At a quarter to nine in the morning, the fog has started to lift, yet here in Swedish Lapland it is still -35°C. But the bitter cold does not stop us from leaving the cosy comfort of the Land Rover Discovery to visit a Sami family in Unna Tjerusj. Our destination: the reindeer farm of Kennet and his son Nikà.
The deeper we drive into the woods, the lonelier it gets. Around us are snow-laden fir trees, and nothing else. Masses of snow have long since turned the asphalt invisible, but the tyres of our Land Rover Discovery glide safely over the icy ground glistening in the headlights. Only slowly does the impenetrable black of the Swedish night turn into a light violet, as dawn breaks through the clouds.
Father, son and their reindeer
The area in front of us is so vast that one can hardly call it an enclosure. "We work together as a family," Kennet explains as he leads us deeper between the trees. With every step we take, snow crunches and cracks under our feet. In the dry cold, it has a completely different texture to what we are familiar with at home. "My son and I take turns caring for the animals."
Like his father, grandfather and great-grandfather, Nikà, now 25, was born on this piece of land. He has been familiar with the tasks of a reindeer herder from a very young age. For centuries, reindeer herding has been the livelihood of the Sami people: they rear the animals and use their meat and fur.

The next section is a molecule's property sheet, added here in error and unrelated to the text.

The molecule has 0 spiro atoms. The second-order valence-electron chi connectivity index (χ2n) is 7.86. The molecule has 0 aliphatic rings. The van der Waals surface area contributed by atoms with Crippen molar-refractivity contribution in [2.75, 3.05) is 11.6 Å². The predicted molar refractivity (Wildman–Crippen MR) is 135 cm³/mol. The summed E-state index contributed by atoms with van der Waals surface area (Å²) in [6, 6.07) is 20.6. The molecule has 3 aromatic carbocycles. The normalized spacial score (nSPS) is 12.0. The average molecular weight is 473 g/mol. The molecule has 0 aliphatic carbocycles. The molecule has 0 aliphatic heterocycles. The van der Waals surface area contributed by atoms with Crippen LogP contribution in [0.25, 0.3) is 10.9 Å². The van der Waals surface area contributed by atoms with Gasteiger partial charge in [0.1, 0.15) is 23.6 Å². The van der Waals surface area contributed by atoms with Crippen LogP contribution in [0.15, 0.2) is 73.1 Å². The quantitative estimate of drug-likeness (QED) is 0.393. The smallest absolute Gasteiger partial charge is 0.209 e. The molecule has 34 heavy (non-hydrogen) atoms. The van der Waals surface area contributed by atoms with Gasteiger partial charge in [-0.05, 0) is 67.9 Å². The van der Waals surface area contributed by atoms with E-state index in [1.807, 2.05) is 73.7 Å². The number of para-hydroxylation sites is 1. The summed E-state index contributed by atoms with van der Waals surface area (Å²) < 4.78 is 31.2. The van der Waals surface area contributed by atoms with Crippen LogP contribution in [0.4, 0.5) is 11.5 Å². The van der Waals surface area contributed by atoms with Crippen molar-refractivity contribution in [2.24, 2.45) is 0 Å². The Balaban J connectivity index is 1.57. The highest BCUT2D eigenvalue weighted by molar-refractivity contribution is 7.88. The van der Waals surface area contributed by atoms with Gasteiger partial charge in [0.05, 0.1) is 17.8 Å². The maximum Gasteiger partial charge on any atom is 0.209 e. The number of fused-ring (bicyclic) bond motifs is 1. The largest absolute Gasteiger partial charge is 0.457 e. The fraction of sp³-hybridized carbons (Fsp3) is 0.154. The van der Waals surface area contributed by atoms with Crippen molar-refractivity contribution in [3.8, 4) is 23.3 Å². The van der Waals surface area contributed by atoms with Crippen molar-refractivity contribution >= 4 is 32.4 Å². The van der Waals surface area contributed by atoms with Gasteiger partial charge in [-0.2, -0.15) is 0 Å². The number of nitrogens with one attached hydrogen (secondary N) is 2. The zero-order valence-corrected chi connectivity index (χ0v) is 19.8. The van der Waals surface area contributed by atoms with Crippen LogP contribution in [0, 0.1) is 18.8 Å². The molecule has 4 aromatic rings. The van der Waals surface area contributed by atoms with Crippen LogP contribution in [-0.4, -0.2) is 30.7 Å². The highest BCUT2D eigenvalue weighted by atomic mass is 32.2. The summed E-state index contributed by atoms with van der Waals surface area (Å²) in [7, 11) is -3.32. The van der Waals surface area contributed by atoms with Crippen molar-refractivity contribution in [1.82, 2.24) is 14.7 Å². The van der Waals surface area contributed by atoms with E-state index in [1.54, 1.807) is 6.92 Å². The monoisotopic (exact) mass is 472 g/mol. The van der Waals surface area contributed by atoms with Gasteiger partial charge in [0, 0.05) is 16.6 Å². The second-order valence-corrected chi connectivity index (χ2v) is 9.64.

Extreme temperatures and deep trust
We follow the snowmobile without noticing the animals at first. They emerge, curious, from between the fir trees as Nikà pours dry food into a manger. "I recognise each one when I look at them," Kennet says proudly. "Our herd consists of 600 animals and each one has its own personality. They are beautiful animals and they mean a lot to me." Heads held high and displaying their majestic antlers, more reindeer emerge from the shelter of the trees. The colours of their hides range from light sand to dark brown to completely white. The reindeer run after Nikà, sniffing his hands; they trust him.
"I live for the animals," Kennet confides. "But they also demand a lot from us. Up here in the north, we depend on the weather and the tides, on the whims of nature. It's hard physical labour, every day." Nikà nods. "It's a tough job," he agrees. "But I don't mind. I grew up with the reindeer, I love the animals and nature. When I'm outside, I feel free."
Read the full story of the Sami reindeer herders and their unique animals on the Land Rover Club website.